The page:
White House adviser Kellyanne Conway has announced she is leaving the role at the end of August.
The 53-year-old said she was leaving to focus on her family, adding: “This is completely my choice and my voice.
“In time, I will announce future plans.
“For now, and for my beloved children, it will be less drama, more mama.”
She said her husband George, a lawyer and well-known critic of Donald Trump, would also be “making changes”.
“We disagree about plenty but we are united on what matters most: the kids.”
The couple have four children in middle school and high school and Mrs Conway said: “As millions of parents nationwide know, kids ‘doing school from home’ requires a level of attention and vigilance that is as unusual as these times”.
She was a regular spokeswoman for Donald Trump during his presidential campaign, when she loyally sold his vision to the public.
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She worked for years as a Republican pollster and originally backed Senator Ted Cruz in the 2016 Republican primary.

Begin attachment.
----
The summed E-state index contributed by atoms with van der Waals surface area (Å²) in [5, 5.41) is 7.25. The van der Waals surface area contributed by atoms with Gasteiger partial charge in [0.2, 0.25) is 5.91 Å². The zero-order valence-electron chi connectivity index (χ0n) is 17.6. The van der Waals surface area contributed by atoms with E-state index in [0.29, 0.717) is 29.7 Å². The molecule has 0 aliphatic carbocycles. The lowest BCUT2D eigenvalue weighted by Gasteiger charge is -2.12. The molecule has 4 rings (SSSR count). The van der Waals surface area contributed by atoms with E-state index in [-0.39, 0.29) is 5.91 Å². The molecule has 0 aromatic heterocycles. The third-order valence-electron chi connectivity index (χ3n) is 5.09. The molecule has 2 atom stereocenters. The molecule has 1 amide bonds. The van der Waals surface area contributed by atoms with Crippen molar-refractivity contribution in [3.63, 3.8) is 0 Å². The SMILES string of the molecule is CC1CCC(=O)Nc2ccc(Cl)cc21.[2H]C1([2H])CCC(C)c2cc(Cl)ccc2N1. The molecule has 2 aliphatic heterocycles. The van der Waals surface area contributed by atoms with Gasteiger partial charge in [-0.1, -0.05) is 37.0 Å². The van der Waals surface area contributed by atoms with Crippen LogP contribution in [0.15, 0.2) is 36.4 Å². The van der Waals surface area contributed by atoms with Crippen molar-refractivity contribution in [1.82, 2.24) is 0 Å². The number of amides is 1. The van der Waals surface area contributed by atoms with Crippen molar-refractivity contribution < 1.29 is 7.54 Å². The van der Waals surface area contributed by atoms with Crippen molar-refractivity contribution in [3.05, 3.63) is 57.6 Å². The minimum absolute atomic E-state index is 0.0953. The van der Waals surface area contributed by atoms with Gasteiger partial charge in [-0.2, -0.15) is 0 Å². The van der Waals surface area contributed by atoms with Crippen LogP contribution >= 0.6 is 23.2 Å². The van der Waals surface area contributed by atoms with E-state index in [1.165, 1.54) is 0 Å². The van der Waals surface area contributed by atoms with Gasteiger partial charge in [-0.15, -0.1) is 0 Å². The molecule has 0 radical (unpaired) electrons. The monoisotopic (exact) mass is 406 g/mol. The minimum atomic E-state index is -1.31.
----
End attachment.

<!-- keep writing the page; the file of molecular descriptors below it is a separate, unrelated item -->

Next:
But she moved to the Trump campaign, becoming the first woman to successfully steer a White House bid.
After Mr Trump won the election, she became senior counsellor to the president but she has been less visible this year, following a number of gaffes.
In 2017, she was criticised after blaming two Iraqis for a “massacre” that never happened.
She had said: “I bet it’s brand new information to people that President Obama had a six-month ban on the Iraqi refugee programme after two Iraqis came here to this country, were radicalised and they were the masterminds behind the Bowling Green massacre.
“Most people don’t know that because it didn’t get covered.”
Mrs Conway later said she had made an “honest mistake”.
She was reprimanded by the government ethics office for promoting Ivanka Trump’s clothing line during a live television interview from the White House in February 2017.
The same month, she was criticised after being photographed kneeling on a sofa in the Oval Office.
Her determination to defend false White House statements about inauguration crowd sizes led to her using the now-famous phrase “alternative facts”.